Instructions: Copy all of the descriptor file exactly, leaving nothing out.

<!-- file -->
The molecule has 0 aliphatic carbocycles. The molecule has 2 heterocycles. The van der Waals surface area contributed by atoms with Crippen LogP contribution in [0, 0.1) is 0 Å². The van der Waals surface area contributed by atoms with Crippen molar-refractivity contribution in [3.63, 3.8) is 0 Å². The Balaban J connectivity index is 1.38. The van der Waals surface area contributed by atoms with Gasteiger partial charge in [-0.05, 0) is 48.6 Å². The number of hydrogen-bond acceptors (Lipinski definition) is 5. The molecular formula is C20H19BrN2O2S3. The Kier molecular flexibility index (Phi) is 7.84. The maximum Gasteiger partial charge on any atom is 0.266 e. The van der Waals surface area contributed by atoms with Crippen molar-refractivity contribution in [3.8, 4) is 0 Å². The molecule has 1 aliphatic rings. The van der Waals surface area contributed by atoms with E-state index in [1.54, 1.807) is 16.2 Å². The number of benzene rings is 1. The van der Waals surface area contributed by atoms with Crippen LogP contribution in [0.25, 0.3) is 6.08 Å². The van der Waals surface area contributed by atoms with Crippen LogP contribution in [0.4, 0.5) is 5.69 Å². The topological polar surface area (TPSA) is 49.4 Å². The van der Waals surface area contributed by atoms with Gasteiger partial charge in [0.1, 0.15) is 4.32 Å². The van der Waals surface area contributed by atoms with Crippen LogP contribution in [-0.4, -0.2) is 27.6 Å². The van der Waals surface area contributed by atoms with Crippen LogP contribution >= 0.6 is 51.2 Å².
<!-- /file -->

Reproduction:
The molecule has 0 aliphatic carbocycles. The molecule has 2 heterocycles. The van der Waals surface area contributed by atoms with Crippen LogP contribution in [0, 0.1) is 0 Å². The van der Waals surface area contributed by atoms with Crippen molar-refractivity contribution in [3.63, 3.8) is 0 Å². The Balaban J connectivity index is 1.38. The van der Waals surface area contributed by atoms with Gasteiger partial charge in [-0.05, 0) is 48.6 Å². The number of hydrogen-bond acceptors (Lipinski definition) is 5. The molecular formula is C20H19BrN2O2S3. The Kier molecular flexibility index (Phi) is 7.84. The maximum Gasteiger partial charge on any atom is 0.266 e. The van der Waals surface area contributed by atoms with Crippen molar-refractivity contribution in [3.8, 4) is 0 Å². The molecule has 1 aliphatic rings. The van der Waals surface area contributed by atoms with E-state index in [1.54, 1.807) is 16.2 Å². The number of benzene rings is 1. The van der Waals surface area contributed by atoms with Crippen LogP contribution in [0.25, 0.3) is 6.08 Å². The van der Waals surface area contributed by atoms with Crippen LogP contribution in [0.4, 0.5) is 5.69 Å². The topological polar surface area (TPSA) is 49.4 Å². The van der Waals surface area contributed by atoms with Gasteiger partial charge in [0.1, 0.15) is 4.32 Å². The van der Waals surface area contributed by atoms with Crippen LogP contribution in [-0.4, -0.2) is 27.6 Å². The van der Waals surface area contributed by atoms with Crippen LogP contribution >= 0.6 is 51.2 Å².